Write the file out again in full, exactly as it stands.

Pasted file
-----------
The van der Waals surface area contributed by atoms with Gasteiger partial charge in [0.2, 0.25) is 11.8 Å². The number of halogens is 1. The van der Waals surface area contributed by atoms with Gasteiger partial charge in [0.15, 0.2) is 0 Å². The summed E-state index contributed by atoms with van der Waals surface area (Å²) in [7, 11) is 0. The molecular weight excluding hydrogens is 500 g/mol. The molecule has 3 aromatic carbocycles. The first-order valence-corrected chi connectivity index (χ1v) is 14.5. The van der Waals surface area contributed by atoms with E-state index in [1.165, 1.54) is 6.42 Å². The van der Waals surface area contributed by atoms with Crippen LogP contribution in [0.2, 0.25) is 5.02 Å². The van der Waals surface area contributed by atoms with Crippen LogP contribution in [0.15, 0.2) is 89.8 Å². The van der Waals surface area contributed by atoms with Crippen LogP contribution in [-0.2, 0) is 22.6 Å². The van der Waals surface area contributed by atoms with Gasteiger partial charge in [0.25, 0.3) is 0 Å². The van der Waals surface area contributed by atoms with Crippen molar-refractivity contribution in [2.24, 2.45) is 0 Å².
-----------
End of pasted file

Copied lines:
The van der Waals surface area contributed by atoms with Gasteiger partial charge in [0.2, 0.25) is 11.8 Å². The number of halogens is 1. The van der Waals surface area contributed by atoms with Gasteiger partial charge in [0.15, 0.2) is 0 Å². The summed E-state index contributed by atoms with van der Waals surface area (Å²) in [7, 11) is 0. The molecular weight excluding hydrogens is 500 g/mol. The molecule has 3 aromatic carbocycles. The first-order valence-corrected chi connectivity index (χ1v) is 14.5. The van der Waals surface area contributed by atoms with E-state index in [1.165, 1.54) is 6.42 Å². The van der Waals surface area contributed by atoms with Crippen LogP contribution in [0.2, 0.25) is 5.02 Å². The van der Waals surface area contributed by atoms with Crippen LogP contribution in [0.15, 0.2) is 89.8 Å². The van der Waals surface area contributed by atoms with Crippen LogP contribution in [-0.2, 0) is 22.6 Å². The van der Waals surface area contributed by atoms with Gasteiger partial charge in [0.25, 0.3) is 0 Å². The van der Waals surface area contributed by atoms with Crippen molar-refractivity contribution in [2.24, 2.45) is 0 Å².